What delivered his greatest success was also his big failing
Bertie loved to be loved, a political insider once told Daniel McConnell, who says maybe that was what led to the country's problems
Published 12/07/2015 | 02:30
It was in the run up to the crucial 2007 General Election, and I was on the campaign trail with Taoiseach Bertie Ahern.
A whistle-stop tour of Kerry on a Saturday saw him, and us, bound our way through Listowel, Tralee and Killarney with crowds of people flocking to shake the 'Bert's' hand.
The pace was frenetic; it was a constant gallop with never more than a "howaya lads" or "yiz are hard at it" as he raced on.
Despite the raging controversy of his own personal finances, he remained box -office, and the good people welcomed him with open arms.
I remarked to one of the poor unfortunate party handlers designated to "mind the boss" that he seemed to thrive on the canvass.
"Bertie loves to be loved," came the response.
In a way, it was the perfect summation of Bertie's way of doing business as a Minister for Labour and later as Taoiseach.
From his early ministerial days with the rumpled anorak, to his make-up laden days as an international statesman, Ahern's modus operandi was to buy people off.
Appointed by Charlie Haughey in 1987 as minister for labour, then a full and important Cabinet position, Mr Ahern was involved in delivering the first of the national wage deals.
Concluded in October 1987, the Programme for National Recovery (PNR) was the first in a series of three-year national agreements on pay and aspects of economic policy, agreed between the government and the 'social partners': unions, employers and farmers.
But Ahern also had to wade into a series of dirty disputes, including the ESB and Dublin Fire Brigade and also sought to intervene in the Irish Press dispute.
The ESB dispute was a particularly bitter affair, resulting in blackouts and electricity shortages.
During his tenure as Taoiseach, Mr Ahern always kept a foot in the industrial relations camp, making several critical interventions in the striking of agreements.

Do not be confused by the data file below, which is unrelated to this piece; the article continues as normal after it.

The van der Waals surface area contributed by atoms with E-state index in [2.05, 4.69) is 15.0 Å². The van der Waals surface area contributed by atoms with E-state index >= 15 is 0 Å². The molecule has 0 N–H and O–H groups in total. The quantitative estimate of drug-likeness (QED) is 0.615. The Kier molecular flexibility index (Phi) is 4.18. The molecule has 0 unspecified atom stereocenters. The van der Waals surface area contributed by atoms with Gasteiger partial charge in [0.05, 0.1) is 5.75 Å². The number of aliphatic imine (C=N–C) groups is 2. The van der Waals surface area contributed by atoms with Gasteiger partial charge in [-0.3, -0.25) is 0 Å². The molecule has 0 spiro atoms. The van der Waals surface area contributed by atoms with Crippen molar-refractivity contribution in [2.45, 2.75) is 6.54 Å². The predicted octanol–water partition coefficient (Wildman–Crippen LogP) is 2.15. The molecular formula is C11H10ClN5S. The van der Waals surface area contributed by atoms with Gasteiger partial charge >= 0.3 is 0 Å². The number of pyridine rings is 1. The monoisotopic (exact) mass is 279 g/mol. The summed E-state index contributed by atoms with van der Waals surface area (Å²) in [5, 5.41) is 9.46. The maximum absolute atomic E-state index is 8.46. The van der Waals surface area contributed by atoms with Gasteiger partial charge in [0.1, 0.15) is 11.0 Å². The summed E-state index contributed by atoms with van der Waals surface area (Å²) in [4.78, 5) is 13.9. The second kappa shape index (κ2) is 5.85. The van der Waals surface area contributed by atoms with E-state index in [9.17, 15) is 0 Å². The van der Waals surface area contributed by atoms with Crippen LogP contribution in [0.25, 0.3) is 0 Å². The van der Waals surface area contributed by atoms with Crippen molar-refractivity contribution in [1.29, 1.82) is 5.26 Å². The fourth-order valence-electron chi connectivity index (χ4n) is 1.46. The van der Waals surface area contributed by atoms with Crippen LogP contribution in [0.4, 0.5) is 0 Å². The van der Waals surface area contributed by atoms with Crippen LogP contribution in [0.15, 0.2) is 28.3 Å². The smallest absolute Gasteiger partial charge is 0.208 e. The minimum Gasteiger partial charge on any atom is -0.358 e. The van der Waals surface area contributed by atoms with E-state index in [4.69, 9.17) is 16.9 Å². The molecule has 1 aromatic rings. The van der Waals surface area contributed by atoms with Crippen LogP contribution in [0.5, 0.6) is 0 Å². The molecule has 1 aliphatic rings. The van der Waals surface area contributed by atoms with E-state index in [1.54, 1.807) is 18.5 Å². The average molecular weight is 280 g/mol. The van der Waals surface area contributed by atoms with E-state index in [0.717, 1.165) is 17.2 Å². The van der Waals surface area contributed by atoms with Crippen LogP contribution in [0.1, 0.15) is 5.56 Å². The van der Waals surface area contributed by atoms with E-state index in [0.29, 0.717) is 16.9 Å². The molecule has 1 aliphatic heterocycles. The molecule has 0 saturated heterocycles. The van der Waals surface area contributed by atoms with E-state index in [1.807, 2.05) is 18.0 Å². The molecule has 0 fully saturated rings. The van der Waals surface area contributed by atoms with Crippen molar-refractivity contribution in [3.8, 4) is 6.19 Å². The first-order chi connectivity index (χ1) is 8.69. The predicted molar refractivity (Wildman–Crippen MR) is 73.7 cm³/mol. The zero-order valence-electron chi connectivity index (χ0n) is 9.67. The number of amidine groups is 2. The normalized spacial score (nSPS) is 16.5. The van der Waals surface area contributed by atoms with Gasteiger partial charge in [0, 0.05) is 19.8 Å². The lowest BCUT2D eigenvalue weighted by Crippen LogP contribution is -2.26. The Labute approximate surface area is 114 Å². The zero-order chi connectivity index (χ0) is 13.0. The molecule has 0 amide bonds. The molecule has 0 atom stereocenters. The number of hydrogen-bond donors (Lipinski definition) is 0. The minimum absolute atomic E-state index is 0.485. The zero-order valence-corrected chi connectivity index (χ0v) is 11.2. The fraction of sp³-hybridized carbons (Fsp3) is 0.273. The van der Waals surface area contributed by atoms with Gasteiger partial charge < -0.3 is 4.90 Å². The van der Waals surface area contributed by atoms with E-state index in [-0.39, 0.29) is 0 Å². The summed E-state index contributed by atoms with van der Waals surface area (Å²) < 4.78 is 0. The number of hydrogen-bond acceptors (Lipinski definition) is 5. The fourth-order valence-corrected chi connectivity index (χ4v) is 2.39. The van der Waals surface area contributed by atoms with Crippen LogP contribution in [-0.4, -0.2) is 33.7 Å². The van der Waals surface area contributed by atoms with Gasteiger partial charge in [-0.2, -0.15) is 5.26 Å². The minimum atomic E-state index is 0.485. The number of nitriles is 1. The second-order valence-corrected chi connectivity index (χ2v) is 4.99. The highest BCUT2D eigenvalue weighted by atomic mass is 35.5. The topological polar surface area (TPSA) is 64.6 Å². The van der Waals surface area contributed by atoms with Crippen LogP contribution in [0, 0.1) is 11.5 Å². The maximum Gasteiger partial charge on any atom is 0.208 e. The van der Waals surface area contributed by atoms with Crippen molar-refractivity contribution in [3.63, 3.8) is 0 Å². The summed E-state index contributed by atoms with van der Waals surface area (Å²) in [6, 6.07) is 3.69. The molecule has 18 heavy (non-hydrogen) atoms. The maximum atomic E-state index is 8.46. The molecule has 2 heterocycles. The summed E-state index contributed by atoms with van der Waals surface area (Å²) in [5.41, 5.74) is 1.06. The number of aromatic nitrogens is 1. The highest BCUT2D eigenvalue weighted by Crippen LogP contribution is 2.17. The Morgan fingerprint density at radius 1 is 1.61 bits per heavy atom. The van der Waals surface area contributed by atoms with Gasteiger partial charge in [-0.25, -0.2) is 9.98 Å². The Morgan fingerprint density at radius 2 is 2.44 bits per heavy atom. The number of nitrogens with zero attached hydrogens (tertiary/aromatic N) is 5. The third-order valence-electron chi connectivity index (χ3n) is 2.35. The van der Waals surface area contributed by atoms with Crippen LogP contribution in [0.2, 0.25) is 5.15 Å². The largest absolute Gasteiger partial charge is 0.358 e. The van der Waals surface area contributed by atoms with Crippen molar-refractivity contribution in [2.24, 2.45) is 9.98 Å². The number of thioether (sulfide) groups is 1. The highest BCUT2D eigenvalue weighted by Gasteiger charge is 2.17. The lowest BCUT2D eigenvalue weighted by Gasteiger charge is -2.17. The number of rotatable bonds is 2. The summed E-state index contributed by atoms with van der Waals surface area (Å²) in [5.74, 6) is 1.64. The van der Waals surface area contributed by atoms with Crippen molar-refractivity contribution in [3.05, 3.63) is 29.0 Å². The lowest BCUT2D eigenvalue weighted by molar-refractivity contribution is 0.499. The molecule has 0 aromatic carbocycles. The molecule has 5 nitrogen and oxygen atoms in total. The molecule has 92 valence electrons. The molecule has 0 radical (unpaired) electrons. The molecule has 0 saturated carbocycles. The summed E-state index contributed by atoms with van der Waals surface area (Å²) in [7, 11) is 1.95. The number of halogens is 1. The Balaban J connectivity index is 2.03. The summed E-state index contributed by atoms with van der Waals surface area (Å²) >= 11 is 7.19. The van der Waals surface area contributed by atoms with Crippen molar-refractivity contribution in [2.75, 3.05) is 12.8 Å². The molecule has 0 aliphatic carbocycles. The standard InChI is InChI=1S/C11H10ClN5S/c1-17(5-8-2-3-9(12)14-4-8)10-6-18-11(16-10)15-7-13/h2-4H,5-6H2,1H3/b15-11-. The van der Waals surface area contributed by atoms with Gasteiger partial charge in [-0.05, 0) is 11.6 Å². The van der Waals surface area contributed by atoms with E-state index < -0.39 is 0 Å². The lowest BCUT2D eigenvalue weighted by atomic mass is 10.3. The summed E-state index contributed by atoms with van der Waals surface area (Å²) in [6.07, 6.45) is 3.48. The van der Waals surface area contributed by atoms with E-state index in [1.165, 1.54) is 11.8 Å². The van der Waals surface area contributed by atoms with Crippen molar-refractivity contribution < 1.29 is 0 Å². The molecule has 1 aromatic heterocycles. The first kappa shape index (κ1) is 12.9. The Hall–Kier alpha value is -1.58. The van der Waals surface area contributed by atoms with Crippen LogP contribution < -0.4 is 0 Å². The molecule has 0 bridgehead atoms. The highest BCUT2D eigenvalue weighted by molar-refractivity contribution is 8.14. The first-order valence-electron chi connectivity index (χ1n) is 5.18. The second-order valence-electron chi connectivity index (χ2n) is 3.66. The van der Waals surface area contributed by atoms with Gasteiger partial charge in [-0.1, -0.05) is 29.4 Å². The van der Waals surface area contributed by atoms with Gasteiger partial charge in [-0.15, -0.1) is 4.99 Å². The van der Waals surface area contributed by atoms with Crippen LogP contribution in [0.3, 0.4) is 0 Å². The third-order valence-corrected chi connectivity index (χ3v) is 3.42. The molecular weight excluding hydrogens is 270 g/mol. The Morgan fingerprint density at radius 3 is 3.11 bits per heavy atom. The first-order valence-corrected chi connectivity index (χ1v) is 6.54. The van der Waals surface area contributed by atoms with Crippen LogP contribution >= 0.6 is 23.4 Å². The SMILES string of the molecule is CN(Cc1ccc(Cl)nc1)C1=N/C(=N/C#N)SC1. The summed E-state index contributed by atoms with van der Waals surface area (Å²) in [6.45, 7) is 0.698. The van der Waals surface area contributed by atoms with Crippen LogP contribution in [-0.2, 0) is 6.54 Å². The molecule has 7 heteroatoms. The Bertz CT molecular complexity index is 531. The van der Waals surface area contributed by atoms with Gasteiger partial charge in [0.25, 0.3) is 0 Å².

Cynics often claimed, with some degree of justification, he was only called in when the final outcome was already known, but it suited all sides to be 'seen' to be driving a hard bargain requiring the Taoiseach's personal skills to save the day.
But Ahern's Mr Fix-It reputation was exactly what was required during the fraught and difficult negotiations to establish the Good Friday Agreement.
The principle was the same, with two sides having to be delicately dragged together to strike a deal.
And after mastering the industrial relations lexicon of 'retrospection', 'parity of esteem' and the peace process vocabulary of 'normalisation', 'strands', 'twin-track approaches' and 'conflict resolution' flowed naturally.
But it was during the boom years, with the farcical 2002 benchmarking process and allowing social partnership to dominate government policy, that Ahern's desire to be loved was a primary cause of the economy becoming derailed.
Government ministers of the day would often remind you of Bertie's diktat that everyone must do all they could to "keep the unions happy at all costs".
The 'one-for-everyone-in-the-audience' culture, which went into overdrive, was solidified when Ahern managed to pack Charlie McCreevy off to Europe in 2004 and Brian Cowen was installed in Finance.
Ahern knew that in Cowen, he would have a far more biddable lieutenant in Finance, as McCreevy had become too truculent and resolute in his desire to rein in government spending for the Taoiseach's liking.
Next Thursday, Ahern will appear before the Banking Inquiry to account for his time in office and defend the decisions he took.
It is expected he will spread the blame for the crash far and wide rather than do what he should do and accept it was primarily his fault.
Even more than Cowen, he will have to defend the indefensible.
Because, Ahern, not Cowen, was the grand architect of Ireland's boom and bust.
It was his desire to be liked by everyone, or at least by as many people as possible, that drove policies that were neither prudent nor sustainable.
Ahern has made numerous utterances since stepping down from office in 2008 that things would have been very different had he remained on in office.
I would agree with him, but not in the way he thinks. If Ahern had remained on in office, things would have been much, much worse.
Since leaving office, Ahern has become something of a pariah. He is no longer a figure of adoration but one of derision. He no longer commands the widespread respect of the Irish public.
He has been physically attacked by members of the public while on the street and has become the 'bete noire' in chief for many people.
Given how loved and revered he was, it is a remarkable fall from grace.
So, for the 'aul Bert', next Thursday is a high-stakes affair in which he looks to salvage his legacy on the economy to some degree.
Many in Fianna Fail, given that he is deeply embittered about his forced resignation from the party in 2012, are genuinely afraid of what he is likely to say, with less than nine months to go to an election.
Ahern can, if he wants to, inflict real damage on his former party and its current leader Micheal Martin, and many at the top end of the party fear he may seek to extract some form of revenge on those who he feels betrayed him.
Cowen has gained some praise for how he handled himself before the committee. Ahern could do worse than follow his example.